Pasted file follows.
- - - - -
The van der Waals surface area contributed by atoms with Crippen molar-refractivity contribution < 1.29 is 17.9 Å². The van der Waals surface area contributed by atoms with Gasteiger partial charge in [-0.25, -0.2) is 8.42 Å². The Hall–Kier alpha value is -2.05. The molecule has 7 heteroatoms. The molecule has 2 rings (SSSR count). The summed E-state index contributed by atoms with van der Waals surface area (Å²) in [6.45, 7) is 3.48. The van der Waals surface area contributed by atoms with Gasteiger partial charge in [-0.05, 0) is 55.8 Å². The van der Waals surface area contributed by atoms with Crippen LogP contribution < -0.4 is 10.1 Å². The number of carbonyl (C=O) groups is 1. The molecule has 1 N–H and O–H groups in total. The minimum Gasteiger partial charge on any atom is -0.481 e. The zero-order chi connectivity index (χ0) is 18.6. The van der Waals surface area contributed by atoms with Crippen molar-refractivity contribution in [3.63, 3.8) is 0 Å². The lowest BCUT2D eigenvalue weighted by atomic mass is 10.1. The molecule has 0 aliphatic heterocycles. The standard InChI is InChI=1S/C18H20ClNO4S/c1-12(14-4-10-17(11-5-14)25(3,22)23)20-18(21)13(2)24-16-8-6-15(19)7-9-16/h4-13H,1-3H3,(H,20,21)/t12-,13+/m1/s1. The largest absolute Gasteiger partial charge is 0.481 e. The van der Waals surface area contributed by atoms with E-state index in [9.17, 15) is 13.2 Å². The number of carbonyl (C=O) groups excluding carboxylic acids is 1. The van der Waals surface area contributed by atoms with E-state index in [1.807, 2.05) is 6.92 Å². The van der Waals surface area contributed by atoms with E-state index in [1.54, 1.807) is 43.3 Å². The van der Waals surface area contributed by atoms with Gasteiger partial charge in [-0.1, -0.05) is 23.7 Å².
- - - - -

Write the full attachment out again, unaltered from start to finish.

The van der Waals surface area contributed by atoms with Crippen molar-refractivity contribution < 1.29 is 17.9 Å². The van der Waals surface area contributed by atoms with Gasteiger partial charge in [-0.25, -0.2) is 8.42 Å². The Hall–Kier alpha value is -2.05. The molecule has 7 heteroatoms. The molecule has 2 rings (SSSR count). The summed E-state index contributed by atoms with van der Waals surface area (Å²) in [6.45, 7) is 3.48. The van der Waals surface area contributed by atoms with Gasteiger partial charge in [-0.05, 0) is 55.8 Å². The van der Waals surface area contributed by atoms with Crippen LogP contribution < -0.4 is 10.1 Å². The number of carbonyl (C=O) groups is 1. The molecule has 1 N–H and O–H groups in total. The minimum Gasteiger partial charge on any atom is -0.481 e. The zero-order chi connectivity index (χ0) is 18.6. The van der Waals surface area contributed by atoms with Crippen molar-refractivity contribution in [3.63, 3.8) is 0 Å². The lowest BCUT2D eigenvalue weighted by atomic mass is 10.1. The molecule has 0 aliphatic heterocycles. The standard InChI is InChI=1S/C18H20ClNO4S/c1-12(14-4-10-17(11-5-14)25(3,22)23)20-18(21)13(2)24-16-8-6-15(19)7-9-16/h4-13H,1-3H3,(H,20,21)/t12-,13+/m1/s1. The largest absolute Gasteiger partial charge is 0.481 e. The van der Waals surface area contributed by atoms with E-state index in [9.17, 15) is 13.2 Å². The number of carbonyl (C=O) groups excluding carboxylic acids is 1. The van der Waals surface area contributed by atoms with E-state index in [1.807, 2.05) is 6.92 Å². The van der Waals surface area contributed by atoms with E-state index in [1.54, 1.807) is 43.3 Å². The van der Waals surface area contributed by atoms with Gasteiger partial charge in [-0.1, -0.05) is 23.7 Å².